Fig. 2

a The horizontal axis corresponds to the examined genes, and the vertical axis corresponds to the copy number. b The horizontal axis corresponds to the examined genes, and the vertical axis corresponds to the variant allele frequency

Discussion

DNA double-strand breaks are a serious threat to cell survival because they lead to a loss of chromosomal content. There are two main repair pathways for double-strand breaks: nonhomologous end joining and homologous recombination. FANCA belongs to the Fanconi anemia complementation group (FANC) family and is known as one of the genes responsible for Fanconi anemia [7]. It plays an important role in DNA interstrand crosslinking in homologous recombination repair [8].

Loss of FANCA function is associated with hereditary breast and ovarian cancer [9, 10]. FANCA variants are a significant risk factor for breast cancer among the population without BRCA1/2 loss [9]. Furthermore, loss of FANCA is associated with a familial history of prostate cancer [11, 12]. The National Comprehensive Cancer Network prostate cancer guideline recommends genetic counseling for patients with prostate cancer and having BRCA1/2, ATM, PALB2, or FANCA mutation [13].

Recently, the Gleason grade groups based on pathological findings has been considered as a prognostic factor for prostate cancer [14]. The World Health Organization has accepted this grading system since 2016 [15]. In our case, the Gleason grade group was 5, with an expected poor prognosis. A previous study reported that the prevalence of DNA repair mutation involving FANCA was higher in prostate cancer cases with high Gleason grade groups than in cases with low Gleason grade groups [16].

While germline loss of FANCA function is known as a causative variant for prostate cancer development, it has also been reported that somatic variants in DNA repair genes, including FANCA, are increased in metastatic CRPC tissue [17, 18]. Our patient had no pathogenic variants in the germline genome, and FANCA loss was considered an acquired variant. In light of these facts, we should investigate the genome not only of white blood cells but also of primary and recurrent tumors, because genes for homologous recombination repair pathways can be mutated independently of the germline.

Ovarian cancer cells with disruption of the FANC-BRCA2 pathway are highly sensitive to cisplati n[19]. In prostate cancer cells, FANCA knockout is associated with hypersensitivity to cisplatin [20]. In a phase 2 trial, CRPC cases with FANCA homodeletion tended to respond well to the PARP inhibitor olapari b[4]. Based on these findings, although we performed cabazitaxel therapy for bone metastasis progression, cisplatin-based chemotherapy or PARP inhibitors may be more effective for our patient.

Conclusions

This report focuses on a case of aggressive CRPC with FANCA homodeletion. Cisplatin-based chemotherapy or PARP inhibitors can be an optimal treatment for CRPC with deficiency in the homologous recombination pathway.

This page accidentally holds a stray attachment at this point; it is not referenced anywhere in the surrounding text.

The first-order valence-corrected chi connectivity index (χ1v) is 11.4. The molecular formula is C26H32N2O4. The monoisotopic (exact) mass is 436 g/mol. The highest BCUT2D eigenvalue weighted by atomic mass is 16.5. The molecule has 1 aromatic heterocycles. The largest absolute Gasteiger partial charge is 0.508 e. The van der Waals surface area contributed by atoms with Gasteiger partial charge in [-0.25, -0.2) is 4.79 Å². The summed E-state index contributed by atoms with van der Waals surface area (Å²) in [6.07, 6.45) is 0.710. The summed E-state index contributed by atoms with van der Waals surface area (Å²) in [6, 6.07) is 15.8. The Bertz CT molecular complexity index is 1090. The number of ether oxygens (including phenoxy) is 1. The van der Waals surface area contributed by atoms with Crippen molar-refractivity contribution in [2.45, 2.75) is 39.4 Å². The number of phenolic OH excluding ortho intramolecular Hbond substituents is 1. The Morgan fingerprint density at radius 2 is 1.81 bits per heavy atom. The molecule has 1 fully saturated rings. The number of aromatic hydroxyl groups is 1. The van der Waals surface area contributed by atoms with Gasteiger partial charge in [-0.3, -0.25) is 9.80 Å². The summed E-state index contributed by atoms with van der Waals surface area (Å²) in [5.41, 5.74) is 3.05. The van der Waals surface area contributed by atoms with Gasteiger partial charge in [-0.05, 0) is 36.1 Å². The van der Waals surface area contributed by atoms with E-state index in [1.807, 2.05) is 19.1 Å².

Notes

Acknowledgments

Yoko Suzuki, Emmy Yanagida, and Hiroshi Yamada provided technical assistance.

Authors’ contributions

Conception and design: TK, HN, MO. Provision of study material or patients: TK, HN. Collection and assembly of data: TK, EA, HH. Data analysis and interpretation: TK, EA, HN. Manuscript writing: TK, HH, EA. Final approval of manuscript: KT, HH, EZ, HN, MO.

Funding

This study was supported in part by Grants-in-Aid for Scientific Research (#17 K11158 to T. Kosaka) from the Ministry of Education, Culture, Sports, Science, and Technology of Japan and by a research grant to T. Kosaka from the Takeda Science Foundation, Japan.

Ethics approval and consent to participate

Not applicable.

Consent for publication

Written informed consent was obtained from the patient for the publication of this case report.

Competing interests

The authors declare that they have no competing interests.

Supplementary material

13000_2019_916_MOESM1_ESM.tif (3.4 mb)
Additional file 1: Figure S1. Time course of the patient’s PSA level and treatment.
13000_2019_916_MOESM2_ESM.docx (14 kb)
Additional file 2: Materials and Methods.

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Copyright information

© The Author(s). 2020

Open AccessThis article is distributed under the terms of the Creative Commons Attribution 4.0 International License (http://creativecommons.org/licenses/by/4.0/), which permits unrestricted use, distribution, and reproduction in any medium, provided you give appropriate credit to the original author(s) and the source, provide a link to the Creative Commons license, and indicate if changes were made. The Creative Commons Public Domain Dedication waiver (http://creativecommons.org/publicdomain/zero/1.0/) applies to the data made available in this article, unless otherwise stated.

Authors and Affiliations

  1. 1.Department of UrologyKeio University School of MedicineTokyoJapan
  2. 2.Genomics Unit, Keio Cancer CenterKeio University School of MedicineTokyoJapan